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School of Pharmacy

Karen Burk

Preceptor of the Year 2020-2021

 

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The University of Wyoming (UW) School of Pharmacy awarded two Preceptors of the Year for the 2020-21 academic year. Pharmacist, Karen Burk, who precepts students at Powell Valley Healthcare in Powell, WY was one of the award recipients. Karen is a two time Preceptor of the Year recipient who took the time to share her insights as to what makes her such an outstanding and well respected pharmacist, mentor and educator.

Karen graduated from the University of Wisconsin Madison in 1992 with a Bachelor of Science degree in pharmacy. She started her 29 year career working at a 100 bed hospital in Kenosha, WI where she worked for about nine months. She then joined Columbia Hospital in Milwaukee, WI which was a larger 300 bed hospital. There she worked primarily in the ICU/CCU setting. During that time Karen also worked for five summers at Lake Hospital in the beautiful setting of Yellowstone National Park. During her storied career, Karen also worked on a PRN basis for a company that provided medications to multiple long-term care centers.  After moving to Wyoming Karen worked in the retail setting including at Osco, Shopko, and Walmart for several years before starting her influential career at Powell Valley Healthcare. She started working at Powell Valley Healthcare in 2002, and Karen has been with the hospital since that time.

It was just two short years after starting at Powell Valley Healthcare that Karen became a preceptor. The thing she loves the most about being a preceptor is watching the students become more confident in their knowledge and their interactions with other healthcare professionals, as well as with the patients and family members. Karen says most students have not had much interaction with providers and are intimidated to make that first phone call or offer a suggestion. However, by the end of the four week rotation, they are able to attend daily rounds with the hospitalists and nurses on their own. They are also able to offer great intervention suggestions that are well received by the providers, perform accurate medication reconciliations, and willingly answer the phone and appropriately triage questions. Karen has also observed over the years that the majority of students she has worked with have not had the opportunity to compound IVs. By the time they conclude their time with Karen at Powell Valley Healthcare, however, they become very comfortable with that process. Karen finds that it’s so much fun to see students own the above processes, and she hopes they leave her rotation feeling more empowered to be the best pharmacist they can be.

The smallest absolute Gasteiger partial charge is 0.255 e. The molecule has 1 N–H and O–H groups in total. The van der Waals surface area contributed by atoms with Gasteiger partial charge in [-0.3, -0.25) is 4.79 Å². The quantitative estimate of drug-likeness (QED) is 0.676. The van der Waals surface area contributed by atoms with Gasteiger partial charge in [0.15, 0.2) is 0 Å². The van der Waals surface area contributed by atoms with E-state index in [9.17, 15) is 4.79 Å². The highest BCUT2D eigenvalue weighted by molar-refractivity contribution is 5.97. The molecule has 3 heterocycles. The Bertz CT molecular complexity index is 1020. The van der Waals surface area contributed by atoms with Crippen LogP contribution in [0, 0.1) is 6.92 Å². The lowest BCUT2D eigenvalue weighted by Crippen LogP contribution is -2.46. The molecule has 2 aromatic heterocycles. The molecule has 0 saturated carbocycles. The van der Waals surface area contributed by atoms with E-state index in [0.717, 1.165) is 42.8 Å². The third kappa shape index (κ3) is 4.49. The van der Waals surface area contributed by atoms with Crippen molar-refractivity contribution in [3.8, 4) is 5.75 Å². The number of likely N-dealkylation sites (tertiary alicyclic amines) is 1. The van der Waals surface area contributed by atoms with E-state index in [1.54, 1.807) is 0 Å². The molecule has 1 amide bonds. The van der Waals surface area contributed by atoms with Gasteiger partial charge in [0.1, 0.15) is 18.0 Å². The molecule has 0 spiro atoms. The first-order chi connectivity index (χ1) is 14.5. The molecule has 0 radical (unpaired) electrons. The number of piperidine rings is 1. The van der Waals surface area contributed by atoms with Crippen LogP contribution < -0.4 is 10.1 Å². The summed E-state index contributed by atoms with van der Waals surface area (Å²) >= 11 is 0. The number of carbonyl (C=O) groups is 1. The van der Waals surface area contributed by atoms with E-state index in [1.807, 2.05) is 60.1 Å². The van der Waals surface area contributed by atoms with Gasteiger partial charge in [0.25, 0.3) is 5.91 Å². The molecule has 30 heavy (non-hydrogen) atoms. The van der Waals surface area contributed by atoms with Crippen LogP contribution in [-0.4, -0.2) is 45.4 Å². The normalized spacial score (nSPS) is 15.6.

Advice Karen can pass on to other preceptors after her 16 years of being a preceptor is that preceptors shouldn’t be afraid to let the students try new tasks. Over the years she has heard from students that they weren’t allowed to do anything on a rotation but watch the pharmacist or technician. This comment is most commonly heard from the P2 students. Karen has her P2 students do everything the P4 students do, just with more supervision. This gives the students a true sense of what a hospital pharmacist does and makes them feel they are part of the team and learning new skills.